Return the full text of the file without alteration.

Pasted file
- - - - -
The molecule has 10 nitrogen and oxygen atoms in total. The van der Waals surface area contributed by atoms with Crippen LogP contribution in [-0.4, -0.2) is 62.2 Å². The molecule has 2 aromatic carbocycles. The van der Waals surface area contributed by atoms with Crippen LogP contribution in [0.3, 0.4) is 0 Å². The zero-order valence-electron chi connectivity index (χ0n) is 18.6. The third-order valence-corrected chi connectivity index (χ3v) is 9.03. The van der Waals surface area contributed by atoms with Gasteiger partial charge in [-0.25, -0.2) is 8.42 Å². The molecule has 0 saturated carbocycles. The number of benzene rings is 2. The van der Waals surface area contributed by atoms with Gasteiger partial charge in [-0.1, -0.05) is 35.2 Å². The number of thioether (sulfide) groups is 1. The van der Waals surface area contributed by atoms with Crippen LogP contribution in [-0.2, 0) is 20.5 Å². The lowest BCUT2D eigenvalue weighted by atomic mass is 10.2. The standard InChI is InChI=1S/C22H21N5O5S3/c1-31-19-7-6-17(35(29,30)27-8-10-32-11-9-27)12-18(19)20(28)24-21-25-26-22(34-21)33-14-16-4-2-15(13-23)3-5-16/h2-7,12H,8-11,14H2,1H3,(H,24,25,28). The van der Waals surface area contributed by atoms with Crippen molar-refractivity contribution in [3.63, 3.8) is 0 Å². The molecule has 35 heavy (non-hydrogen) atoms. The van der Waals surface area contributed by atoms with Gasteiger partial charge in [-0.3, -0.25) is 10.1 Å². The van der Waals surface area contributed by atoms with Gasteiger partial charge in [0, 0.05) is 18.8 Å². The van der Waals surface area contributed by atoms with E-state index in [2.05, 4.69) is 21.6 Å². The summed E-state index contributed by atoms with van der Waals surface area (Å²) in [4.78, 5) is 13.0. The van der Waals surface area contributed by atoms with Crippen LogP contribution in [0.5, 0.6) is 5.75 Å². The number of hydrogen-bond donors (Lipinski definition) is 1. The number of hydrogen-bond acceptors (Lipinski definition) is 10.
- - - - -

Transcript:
The molecule has 10 nitrogen and oxygen atoms in total. The van der Waals surface area contributed by atoms with Crippen LogP contribution in [-0.4, -0.2) is 62.2 Å². The molecule has 2 aromatic carbocycles. The van der Waals surface area contributed by atoms with Crippen LogP contribution in [0.3, 0.4) is 0 Å². The zero-order valence-electron chi connectivity index (χ0n) is 18.6. The third-order valence-corrected chi connectivity index (χ3v) is 9.03. The van der Waals surface area contributed by atoms with Gasteiger partial charge in [-0.25, -0.2) is 8.42 Å². The molecule has 0 saturated carbocycles. The number of benzene rings is 2. The van der Waals surface area contributed by atoms with Gasteiger partial charge in [-0.1, -0.05) is 35.2 Å². The number of thioether (sulfide) groups is 1. The van der Waals surface area contributed by atoms with Crippen LogP contribution in [-0.2, 0) is 20.5 Å². The lowest BCUT2D eigenvalue weighted by atomic mass is 10.2. The standard InChI is InChI=1S/C22H21N5O5S3/c1-31-19-7-6-17(35(29,30)27-8-10-32-11-9-27)12-18(19)20(28)24-21-25-26-22(34-21)33-14-16-4-2-15(13-23)3-5-16/h2-7,12H,8-11,14H2,1H3,(H,24,25,28). The van der Waals surface area contributed by atoms with Crippen molar-refractivity contribution in [3.63, 3.8) is 0 Å². The molecule has 35 heavy (non-hydrogen) atoms. The van der Waals surface area contributed by atoms with Gasteiger partial charge in [-0.3, -0.25) is 10.1 Å². The van der Waals surface area contributed by atoms with Gasteiger partial charge in [0, 0.05) is 18.8 Å². The van der Waals surface area contributed by atoms with E-state index in [2.05, 4.69) is 21.6 Å². The summed E-state index contributed by atoms with van der Waals surface area (Å²) in [4.78, 5) is 13.0. The van der Waals surface area contributed by atoms with Crippen LogP contribution in [0.5, 0.6) is 5.75 Å². The number of hydrogen-bond donors (Lipinski definition) is 1. The number of hydrogen-bond acceptors (Lipinski definition) is 10.